In a series of tweets that began on Saturday night and spilled into Sunday morning, President Donald Trump continued to downplay attempts the U.S. intelligence community has said were made by Russia to interfere with the 2016 election.
The tweets have largely been in response to Friday's indictment of 13 Russians by a federal grand jury. Since May, special counsel Robert Mueller has been leading the investigation into alleged ties between the Trump campaign and the Russian government. But even in the tweets that didn't pertain to Russia, it was clear the president was in the mood to attack.
Trump told the country to "get smart" and said that Russia has succeeded if their goal was to "create discord."
While the indictments unveiled by Mueller on Friday do not allege collusion with the Trump campaign, or having impacted the election tally, Trump has yet to issue any harsh words for Russia. Instead, he targeted H.R. McMaster, his national security adviser who said the evidence that Russian meddled in the 2016 election was "incontrovertible."
"As you can see with the FBI indictment, the evidence is now really incontrovertible and available in the public domain," McMaster told a Russian delegate at the Munich Security Conference in Germany, the New York Daily News reported.
Trump went on to tweet that McMaster had left out information that he claimed to be important.
It certainly wouldn't be a typical tweetstorm if Trump didn't take shots at his predecessor, former President Barack Obama.
But by Sunday morning Trump had a new target and, of course, it was a familiar one. The top Democrat on the House Intelligence Committee Rep. Adam Schiff, of California, was both attacked and complimented in the very same tweet by the president.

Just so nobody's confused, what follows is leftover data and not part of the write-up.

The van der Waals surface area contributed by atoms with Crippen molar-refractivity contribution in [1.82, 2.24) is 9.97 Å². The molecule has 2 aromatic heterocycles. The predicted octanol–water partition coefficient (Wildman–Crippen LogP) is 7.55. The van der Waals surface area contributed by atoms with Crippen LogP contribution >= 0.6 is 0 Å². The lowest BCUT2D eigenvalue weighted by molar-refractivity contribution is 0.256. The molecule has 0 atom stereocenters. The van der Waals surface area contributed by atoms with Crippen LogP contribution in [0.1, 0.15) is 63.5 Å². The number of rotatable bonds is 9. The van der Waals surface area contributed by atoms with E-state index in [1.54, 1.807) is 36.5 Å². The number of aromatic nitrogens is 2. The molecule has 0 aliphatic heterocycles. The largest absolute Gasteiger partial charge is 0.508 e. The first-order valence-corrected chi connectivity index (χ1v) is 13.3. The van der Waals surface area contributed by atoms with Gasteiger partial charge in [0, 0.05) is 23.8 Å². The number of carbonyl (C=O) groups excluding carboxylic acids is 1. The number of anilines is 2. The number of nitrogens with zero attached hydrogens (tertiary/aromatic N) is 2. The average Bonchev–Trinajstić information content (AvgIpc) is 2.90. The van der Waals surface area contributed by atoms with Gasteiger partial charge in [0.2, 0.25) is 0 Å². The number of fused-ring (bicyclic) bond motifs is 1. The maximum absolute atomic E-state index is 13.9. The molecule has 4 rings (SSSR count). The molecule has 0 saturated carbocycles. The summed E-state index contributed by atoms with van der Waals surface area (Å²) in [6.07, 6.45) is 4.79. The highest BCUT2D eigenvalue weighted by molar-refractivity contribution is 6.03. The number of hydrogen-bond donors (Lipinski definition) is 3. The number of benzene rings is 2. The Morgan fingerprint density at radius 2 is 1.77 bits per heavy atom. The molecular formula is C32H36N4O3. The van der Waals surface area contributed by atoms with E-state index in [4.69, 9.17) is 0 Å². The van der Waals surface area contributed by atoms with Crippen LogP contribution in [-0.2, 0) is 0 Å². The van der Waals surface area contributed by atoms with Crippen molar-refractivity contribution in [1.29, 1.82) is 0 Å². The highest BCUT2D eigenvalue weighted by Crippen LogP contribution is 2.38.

Schiff got the last word in on Sunday morning and said on CNN that the indictments in no way vindicated the president.
"But this is a president who claims vindication anytime someone sneezes," Schiff said on "State of the Union."
Trump seemed to finally give an inch, and wrote that "I never said Russia did not meddle in the election," even though it was reported by CNN earlier last week that he still hadn't believed Russia interfered. Nonetheless, he concluded with his assertion of innocence, and expressed his campaign never participated in any collusion.
Continuing his theme of attack, Trump targeted yet another familiar foe: CNN. The president retweeted a cartoon tweeted by an unverified account that depicted an old an decrepit illustration of CNN's Wolf Blitzer, who said, "Update! We should see evidence of Russia-Trump collusion any day now."
In all, Trump continued to divert attention from a national security issue in order to save himself from any blame, which has even been criticized by some Republicans. Trump has been quick to issue attacks, and condemn the actions of any and all who oppose him, but remains totally silent and unwilling to advance the conversation further on how to protect future U.S. elections.